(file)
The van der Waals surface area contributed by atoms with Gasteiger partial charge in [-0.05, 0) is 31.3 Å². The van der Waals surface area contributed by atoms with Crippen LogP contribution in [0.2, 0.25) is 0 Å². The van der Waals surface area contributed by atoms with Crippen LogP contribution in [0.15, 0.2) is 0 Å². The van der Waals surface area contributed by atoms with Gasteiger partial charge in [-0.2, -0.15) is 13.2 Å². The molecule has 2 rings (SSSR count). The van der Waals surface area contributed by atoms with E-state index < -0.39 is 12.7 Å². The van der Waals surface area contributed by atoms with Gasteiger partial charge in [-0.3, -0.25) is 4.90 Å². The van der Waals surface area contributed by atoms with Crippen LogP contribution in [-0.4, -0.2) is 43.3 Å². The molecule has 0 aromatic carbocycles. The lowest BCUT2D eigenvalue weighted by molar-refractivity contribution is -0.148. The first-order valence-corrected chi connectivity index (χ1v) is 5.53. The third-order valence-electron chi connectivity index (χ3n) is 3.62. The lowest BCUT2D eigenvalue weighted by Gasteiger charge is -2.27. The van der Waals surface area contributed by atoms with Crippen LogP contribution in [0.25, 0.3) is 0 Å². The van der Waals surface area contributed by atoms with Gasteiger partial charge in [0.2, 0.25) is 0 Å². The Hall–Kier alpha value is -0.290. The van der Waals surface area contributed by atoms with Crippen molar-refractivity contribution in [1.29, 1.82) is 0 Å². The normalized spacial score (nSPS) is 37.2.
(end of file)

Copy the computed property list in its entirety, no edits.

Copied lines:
The van der Waals surface area contributed by atoms with Gasteiger partial charge in [-0.05, 0) is 31.3 Å². The van der Waals surface area contributed by atoms with Crippen LogP contribution in [0.2, 0.25) is 0 Å². The van der Waals surface area contributed by atoms with Crippen LogP contribution in [0.15, 0.2) is 0 Å². The van der Waals surface area contributed by atoms with Gasteiger partial charge in [-0.2, -0.15) is 13.2 Å². The molecule has 2 rings (SSSR count). The van der Waals surface area contributed by atoms with E-state index < -0.39 is 12.7 Å². The van der Waals surface area contributed by atoms with Gasteiger partial charge in [-0.3, -0.25) is 4.90 Å². The van der Waals surface area contributed by atoms with Crippen LogP contribution in [-0.4, -0.2) is 43.3 Å². The molecule has 0 aromatic carbocycles. The lowest BCUT2D eigenvalue weighted by molar-refractivity contribution is -0.148. The first-order valence-corrected chi connectivity index (χ1v) is 5.53. The third-order valence-electron chi connectivity index (χ3n) is 3.62. The lowest BCUT2D eigenvalue weighted by Gasteiger charge is -2.27. The van der Waals surface area contributed by atoms with Crippen LogP contribution in [0.25, 0.3) is 0 Å². The van der Waals surface area contributed by atoms with Gasteiger partial charge in [0.2, 0.25) is 0 Å². The Hall–Kier alpha value is -0.290. The van der Waals surface area contributed by atoms with Crippen molar-refractivity contribution in [1.29, 1.82) is 0 Å². The normalized spacial score (nSPS) is 37.2.